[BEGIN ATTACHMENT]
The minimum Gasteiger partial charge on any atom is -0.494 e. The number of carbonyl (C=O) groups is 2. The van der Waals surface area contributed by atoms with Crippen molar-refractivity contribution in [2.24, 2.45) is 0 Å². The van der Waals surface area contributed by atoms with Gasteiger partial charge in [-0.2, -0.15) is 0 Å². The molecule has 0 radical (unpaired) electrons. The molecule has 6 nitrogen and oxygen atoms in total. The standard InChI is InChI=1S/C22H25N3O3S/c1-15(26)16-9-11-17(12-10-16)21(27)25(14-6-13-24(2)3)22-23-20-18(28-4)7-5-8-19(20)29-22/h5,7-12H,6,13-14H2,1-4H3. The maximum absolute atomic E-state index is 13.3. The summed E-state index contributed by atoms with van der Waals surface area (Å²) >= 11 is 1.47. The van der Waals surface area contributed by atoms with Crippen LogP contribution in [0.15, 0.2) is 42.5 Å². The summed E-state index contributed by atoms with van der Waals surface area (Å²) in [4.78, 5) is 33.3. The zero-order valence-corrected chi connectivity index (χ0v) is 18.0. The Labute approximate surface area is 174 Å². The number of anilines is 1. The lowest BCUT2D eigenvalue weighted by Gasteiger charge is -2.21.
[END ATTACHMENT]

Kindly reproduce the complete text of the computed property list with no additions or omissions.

The minimum Gasteiger partial charge on any atom is -0.494 e. The number of carbonyl (C=O) groups is 2. The van der Waals surface area contributed by atoms with Crippen molar-refractivity contribution in [2.24, 2.45) is 0 Å². The van der Waals surface area contributed by atoms with Gasteiger partial charge in [-0.2, -0.15) is 0 Å². The molecule has 0 radical (unpaired) electrons. The molecule has 6 nitrogen and oxygen atoms in total. The standard InChI is InChI=1S/C22H25N3O3S/c1-15(26)16-9-11-17(12-10-16)21(27)25(14-6-13-24(2)3)22-23-20-18(28-4)7-5-8-19(20)29-22/h5,7-12H,6,13-14H2,1-4H3. The maximum absolute atomic E-state index is 13.3. The summed E-state index contributed by atoms with van der Waals surface area (Å²) >= 11 is 1.47. The van der Waals surface area contributed by atoms with Crippen LogP contribution in [0.15, 0.2) is 42.5 Å². The summed E-state index contributed by atoms with van der Waals surface area (Å²) in [4.78, 5) is 33.3. The zero-order valence-corrected chi connectivity index (χ0v) is 18.0. The Labute approximate surface area is 174 Å². The number of anilines is 1. The lowest BCUT2D eigenvalue weighted by Gasteiger charge is -2.21.